Program Profile: Ontario-Montclair Promise Scholars

October 26, 2015
PS 5th grade girl 2_1447102798911.jpg

By Liz Glaser - Graduate Research Assistant 

Fast Facts

Name: Ontario-Montclair Promise Scholars

Location: Ontario-Montclair, California

Students Served: 7,300

Universal Program: Yes

Program Age: 5 years


One important aspect of early awareness is minimizing cost barriers to low-income students, and one way to achieve that is establishing promise programs. Promise programs typically provide tuition assistance for all students in a particular school or district to increase college completion. East of Los Angeles, the Ontario-Montclair School District (OMSD) and Chaffey Joint Union High School District (CJUHSD) offers a large promise-style program for about 23,000 K-8 students and 9,000 high school students. The program currently directly serves about 7,300 students and is in the process of scaling up. Because the Ontario-Montclair Promise Scholars (OMPS) serves such a large population, they do things a little differently in order to make the biggest impact. Leslie Sorensen, their director, caught me up on the history and impact of the program, which I'm happy to share today.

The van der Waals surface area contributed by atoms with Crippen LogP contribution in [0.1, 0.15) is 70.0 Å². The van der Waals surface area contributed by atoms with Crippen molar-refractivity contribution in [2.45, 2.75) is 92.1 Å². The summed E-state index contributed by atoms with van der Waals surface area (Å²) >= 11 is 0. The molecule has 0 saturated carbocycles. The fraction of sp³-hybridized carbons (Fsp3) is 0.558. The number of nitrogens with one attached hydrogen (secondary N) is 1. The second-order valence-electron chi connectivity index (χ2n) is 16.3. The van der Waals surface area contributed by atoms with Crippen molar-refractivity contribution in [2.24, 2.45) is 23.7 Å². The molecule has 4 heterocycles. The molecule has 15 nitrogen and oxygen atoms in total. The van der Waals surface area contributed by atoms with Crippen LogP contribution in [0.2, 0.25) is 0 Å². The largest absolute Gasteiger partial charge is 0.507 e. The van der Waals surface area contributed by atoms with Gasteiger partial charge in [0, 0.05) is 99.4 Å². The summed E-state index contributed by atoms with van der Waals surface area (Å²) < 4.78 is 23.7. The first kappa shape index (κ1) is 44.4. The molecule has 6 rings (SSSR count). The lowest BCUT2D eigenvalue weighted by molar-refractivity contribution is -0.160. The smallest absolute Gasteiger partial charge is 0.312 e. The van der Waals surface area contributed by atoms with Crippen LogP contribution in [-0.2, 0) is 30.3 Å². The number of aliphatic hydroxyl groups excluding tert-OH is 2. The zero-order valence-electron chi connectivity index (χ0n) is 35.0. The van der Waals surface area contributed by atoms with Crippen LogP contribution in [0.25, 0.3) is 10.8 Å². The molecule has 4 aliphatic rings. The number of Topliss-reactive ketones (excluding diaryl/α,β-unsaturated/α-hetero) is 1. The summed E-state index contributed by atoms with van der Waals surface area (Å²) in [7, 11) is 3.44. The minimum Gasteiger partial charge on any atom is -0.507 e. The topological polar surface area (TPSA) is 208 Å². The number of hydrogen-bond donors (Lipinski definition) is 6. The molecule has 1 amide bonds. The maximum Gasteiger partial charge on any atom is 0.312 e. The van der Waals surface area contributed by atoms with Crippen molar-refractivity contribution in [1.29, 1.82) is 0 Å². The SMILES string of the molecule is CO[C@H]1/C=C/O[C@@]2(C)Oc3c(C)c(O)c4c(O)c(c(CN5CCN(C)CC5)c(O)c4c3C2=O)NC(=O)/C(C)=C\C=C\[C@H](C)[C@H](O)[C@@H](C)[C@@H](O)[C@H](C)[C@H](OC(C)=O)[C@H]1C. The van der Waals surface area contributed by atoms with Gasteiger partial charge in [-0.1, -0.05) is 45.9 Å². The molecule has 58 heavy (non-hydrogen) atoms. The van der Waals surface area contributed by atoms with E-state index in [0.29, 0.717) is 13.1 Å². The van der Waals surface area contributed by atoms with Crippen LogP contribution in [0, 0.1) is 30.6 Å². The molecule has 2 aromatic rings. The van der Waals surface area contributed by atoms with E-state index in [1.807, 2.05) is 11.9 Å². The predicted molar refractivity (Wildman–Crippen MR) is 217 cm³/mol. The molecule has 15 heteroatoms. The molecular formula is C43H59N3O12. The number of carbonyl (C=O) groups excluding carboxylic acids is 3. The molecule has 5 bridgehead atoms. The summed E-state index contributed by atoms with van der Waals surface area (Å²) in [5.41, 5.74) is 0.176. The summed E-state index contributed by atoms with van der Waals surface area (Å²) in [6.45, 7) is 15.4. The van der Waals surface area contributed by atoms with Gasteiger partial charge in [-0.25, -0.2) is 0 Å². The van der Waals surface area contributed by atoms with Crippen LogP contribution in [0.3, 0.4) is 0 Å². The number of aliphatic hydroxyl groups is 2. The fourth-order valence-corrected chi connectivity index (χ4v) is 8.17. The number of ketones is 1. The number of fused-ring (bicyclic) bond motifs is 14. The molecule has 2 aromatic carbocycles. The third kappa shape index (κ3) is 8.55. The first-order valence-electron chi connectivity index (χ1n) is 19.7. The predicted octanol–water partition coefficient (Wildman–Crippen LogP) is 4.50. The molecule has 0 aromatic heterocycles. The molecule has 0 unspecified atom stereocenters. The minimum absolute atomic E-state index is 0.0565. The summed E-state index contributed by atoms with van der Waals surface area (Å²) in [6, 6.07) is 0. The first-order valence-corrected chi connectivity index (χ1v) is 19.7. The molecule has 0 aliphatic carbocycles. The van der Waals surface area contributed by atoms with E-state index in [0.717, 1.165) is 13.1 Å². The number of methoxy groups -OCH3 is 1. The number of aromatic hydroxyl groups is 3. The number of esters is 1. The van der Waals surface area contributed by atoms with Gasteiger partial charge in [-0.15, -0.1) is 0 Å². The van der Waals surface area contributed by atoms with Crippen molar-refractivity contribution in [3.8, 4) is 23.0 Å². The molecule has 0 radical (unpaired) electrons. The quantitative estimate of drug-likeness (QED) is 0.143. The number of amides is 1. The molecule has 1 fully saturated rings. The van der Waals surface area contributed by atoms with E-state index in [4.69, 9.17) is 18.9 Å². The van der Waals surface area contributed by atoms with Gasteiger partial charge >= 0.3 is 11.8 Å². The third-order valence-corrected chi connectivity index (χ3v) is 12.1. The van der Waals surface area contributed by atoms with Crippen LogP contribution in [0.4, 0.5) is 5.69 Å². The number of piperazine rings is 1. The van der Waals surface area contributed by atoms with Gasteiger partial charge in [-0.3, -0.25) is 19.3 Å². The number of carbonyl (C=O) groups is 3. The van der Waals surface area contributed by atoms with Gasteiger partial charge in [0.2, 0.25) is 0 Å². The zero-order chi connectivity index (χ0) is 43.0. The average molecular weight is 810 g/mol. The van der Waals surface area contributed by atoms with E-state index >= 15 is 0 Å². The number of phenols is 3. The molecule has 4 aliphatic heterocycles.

In order for OMPS to be most effective, they begin early. In fifth grade, every student in the district attends a field trip to a community college in the area. This serves as the first introduction for many students about what postsecondary education can look like.  Every child is given a t-shirt with the college promise emblazoned on it, and they tour the school and meet current students. These trips kick off their three pronged curriculum, which stays present through high school. This approach demonstrates to every student in OMSD that 1) there is a spot at college waiting for them, 2) the promise scholars will help students complete their FAFSA or DREAM applications, and 3) the promise scholars will stay with them as they progress through high school. Though the program is only built through high school, the relationships and skills last much longer. By engaging over 200 volunteers, college students, and community members annually, the promise scholars demonstrate that there are plenty of adults interested in the success of the students in their community.